Our View (Editorial)
Train's future needs path
reprinted from Red Deer Advocate (John Stewart) November 4, 2010
There are some disturbing
parallels between the laborious and acrimonious process to establish
a route for electricity transmission lines in Alberta and the
high-speed train proposal.
A new study commissioned by the Alberta Association of Municipal
Districts and Counties warns that an Edmonton-to-Calgary high-speed
rail service could have a dramatic impact on rural life in the heart
of the province.
The report says a high-speed rail line could cut off communities,
causing transportation and emergency services issues; split farmland
holdings and disrupt farming operations; hamper wildlife migration;
and place communities at economic peril.
The report was initiated so that rural concerns related to the
project were put on the table early in the process.
It's a prudent step by the municipal association, given the
unsettled -- and unsettling
-- nature of the move to establish new power transmission lines.
The process to establish power lines has stumbled, reversed and
retrenched, and still no end is in sight. The provincial government
has been accused of underhanded behaviour; of short-circuiting due
process; of ignoring the wishes of its constituents; and of even
failing to demonstrate clearly the need for transmission lines.
These criticisms are pointed and fair.
So it is reasonable to be concerned about the process to establish
high-speed rail service in Alberta's corridor -- and the rationale
behind the drive for high-speed rail.
Earlier this year, the province announced that it was developing a
40-year transportation plan, with the expectation that new
infrastructure would need to service an Alberta population of about
six million people, about four million of whom would live in the
Red Deer could be a community of as many as 300,000 people by then.
The strategic plan is intended to examine all key facets of
transportation: rail, roads and airports.
But a 40-year timeline is long-term and the need to alleviate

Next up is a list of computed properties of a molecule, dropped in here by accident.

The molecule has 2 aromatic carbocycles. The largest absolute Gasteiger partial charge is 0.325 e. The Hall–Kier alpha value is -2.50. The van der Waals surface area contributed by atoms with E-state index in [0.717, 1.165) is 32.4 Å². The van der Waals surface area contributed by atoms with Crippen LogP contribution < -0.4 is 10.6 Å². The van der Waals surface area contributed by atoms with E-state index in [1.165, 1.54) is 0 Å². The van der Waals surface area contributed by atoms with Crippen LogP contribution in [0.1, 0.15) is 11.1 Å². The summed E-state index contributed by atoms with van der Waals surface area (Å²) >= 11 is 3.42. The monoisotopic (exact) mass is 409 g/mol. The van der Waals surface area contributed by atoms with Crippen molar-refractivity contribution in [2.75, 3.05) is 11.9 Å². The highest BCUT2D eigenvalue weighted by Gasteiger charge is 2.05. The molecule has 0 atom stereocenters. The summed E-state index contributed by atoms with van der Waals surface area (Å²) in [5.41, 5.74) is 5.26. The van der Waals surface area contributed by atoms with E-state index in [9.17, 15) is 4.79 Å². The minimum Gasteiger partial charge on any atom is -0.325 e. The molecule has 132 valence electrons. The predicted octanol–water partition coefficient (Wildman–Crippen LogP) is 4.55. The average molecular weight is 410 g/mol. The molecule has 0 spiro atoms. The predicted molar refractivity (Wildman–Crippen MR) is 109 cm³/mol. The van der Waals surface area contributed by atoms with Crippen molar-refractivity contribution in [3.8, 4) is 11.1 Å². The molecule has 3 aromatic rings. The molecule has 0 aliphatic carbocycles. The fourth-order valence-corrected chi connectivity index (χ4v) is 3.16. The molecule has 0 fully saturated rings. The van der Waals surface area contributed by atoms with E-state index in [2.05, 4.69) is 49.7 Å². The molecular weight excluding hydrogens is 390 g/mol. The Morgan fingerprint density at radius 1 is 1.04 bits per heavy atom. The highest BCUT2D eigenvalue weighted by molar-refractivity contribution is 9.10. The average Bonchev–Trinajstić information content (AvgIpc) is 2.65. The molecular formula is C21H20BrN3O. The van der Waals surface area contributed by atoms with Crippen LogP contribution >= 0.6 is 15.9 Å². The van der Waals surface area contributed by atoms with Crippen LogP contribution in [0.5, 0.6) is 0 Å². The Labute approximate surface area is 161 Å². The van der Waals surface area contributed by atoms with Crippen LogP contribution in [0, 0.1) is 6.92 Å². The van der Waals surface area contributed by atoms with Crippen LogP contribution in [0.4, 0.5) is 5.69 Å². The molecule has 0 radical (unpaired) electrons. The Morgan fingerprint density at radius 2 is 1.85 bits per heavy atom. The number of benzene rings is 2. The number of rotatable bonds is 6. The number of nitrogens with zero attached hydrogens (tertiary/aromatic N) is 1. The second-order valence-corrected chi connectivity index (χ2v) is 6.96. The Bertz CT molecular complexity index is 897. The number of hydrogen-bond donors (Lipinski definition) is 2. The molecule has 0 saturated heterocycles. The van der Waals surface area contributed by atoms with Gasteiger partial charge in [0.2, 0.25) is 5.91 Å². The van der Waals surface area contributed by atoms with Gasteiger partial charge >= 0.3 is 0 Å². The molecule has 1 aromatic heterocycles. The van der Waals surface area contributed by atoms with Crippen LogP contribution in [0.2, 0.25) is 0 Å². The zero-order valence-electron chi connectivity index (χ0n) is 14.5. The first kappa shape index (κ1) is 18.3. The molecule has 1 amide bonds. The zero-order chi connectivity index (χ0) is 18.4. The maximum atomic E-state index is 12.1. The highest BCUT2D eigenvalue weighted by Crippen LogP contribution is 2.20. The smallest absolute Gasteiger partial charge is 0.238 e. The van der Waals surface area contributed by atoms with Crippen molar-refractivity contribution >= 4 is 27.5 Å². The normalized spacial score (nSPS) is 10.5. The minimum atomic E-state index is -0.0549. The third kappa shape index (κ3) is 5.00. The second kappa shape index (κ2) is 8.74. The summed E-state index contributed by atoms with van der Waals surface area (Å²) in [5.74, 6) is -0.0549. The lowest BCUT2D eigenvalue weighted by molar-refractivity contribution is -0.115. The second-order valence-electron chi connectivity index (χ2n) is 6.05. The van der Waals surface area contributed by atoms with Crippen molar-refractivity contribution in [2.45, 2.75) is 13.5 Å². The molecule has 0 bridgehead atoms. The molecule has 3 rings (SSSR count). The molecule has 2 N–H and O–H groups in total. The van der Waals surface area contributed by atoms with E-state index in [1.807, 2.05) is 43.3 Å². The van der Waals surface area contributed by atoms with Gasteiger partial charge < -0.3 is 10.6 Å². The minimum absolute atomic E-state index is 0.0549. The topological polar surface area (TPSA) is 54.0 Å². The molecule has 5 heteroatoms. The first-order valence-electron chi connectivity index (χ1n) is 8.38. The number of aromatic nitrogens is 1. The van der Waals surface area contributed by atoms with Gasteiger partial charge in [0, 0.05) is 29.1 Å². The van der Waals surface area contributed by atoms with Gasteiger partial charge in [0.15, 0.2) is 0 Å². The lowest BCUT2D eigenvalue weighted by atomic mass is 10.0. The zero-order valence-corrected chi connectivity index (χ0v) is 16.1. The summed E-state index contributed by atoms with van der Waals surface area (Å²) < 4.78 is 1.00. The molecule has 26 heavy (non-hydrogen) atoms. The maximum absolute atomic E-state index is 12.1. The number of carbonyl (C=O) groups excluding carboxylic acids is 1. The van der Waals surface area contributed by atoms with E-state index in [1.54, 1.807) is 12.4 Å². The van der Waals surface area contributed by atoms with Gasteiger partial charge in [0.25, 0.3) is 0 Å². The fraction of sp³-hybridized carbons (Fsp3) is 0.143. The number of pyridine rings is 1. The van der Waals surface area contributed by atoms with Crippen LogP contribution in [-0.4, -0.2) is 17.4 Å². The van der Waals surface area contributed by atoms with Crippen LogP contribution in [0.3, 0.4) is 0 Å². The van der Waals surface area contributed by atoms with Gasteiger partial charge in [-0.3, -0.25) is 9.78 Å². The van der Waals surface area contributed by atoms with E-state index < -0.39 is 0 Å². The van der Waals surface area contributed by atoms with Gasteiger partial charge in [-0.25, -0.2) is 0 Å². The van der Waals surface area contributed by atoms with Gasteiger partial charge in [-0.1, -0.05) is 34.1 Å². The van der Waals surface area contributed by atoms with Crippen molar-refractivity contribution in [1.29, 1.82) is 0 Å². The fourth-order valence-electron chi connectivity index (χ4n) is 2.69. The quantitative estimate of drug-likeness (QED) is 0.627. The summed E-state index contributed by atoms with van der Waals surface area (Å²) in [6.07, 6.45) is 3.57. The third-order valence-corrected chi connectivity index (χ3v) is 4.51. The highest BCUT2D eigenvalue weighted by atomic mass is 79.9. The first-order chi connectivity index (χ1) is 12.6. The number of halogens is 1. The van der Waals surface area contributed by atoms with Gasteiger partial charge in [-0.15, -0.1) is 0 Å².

congestion on Hwy 2 and to pioneer energy conservation strategies
would seem much more immediate.
Alberta Transportation Minister Luke Ouellette (who happens to be
the MLA for Innisfail-Sylvan Lake, an area across which a high-speed
line could well traverse) has said it could take 10 to 15 years to
get high-speed trains on the rails.
Proponents have suggested that a much faster timeline should be
In June, Anthony Pearl told a Red Deer audience that high-speed rail
should be approved by the end of the year and operational by 2014.
Pearl is the director of Urban Studies at Vancouver's Simon Fraser
Institute and co-author of a book called Transportation
Revolutions: Moving People and Freight Without Oil.
Into this climate of uncertainty and the need for action (the
province has apparently secured five station sites, in Edmonton,
Calgary, those cities' international airports, and Red Deer) comes
the report from the Alberta Association of Municipal Districts and
The intent is clear: there are many stakeholders here beyond the
people high-speed rail would directly serve and the commercial
entities that would build, service and operate it.
The province's wide-ranging transportation strategy is expected to
be ready in 2011.
It must be part forecast and part roadmap. And it had better take
into account the impact of development on all Albertans.
Otherwise we'll have disaster on our hands that will make the mess
over power transmission lines look puny.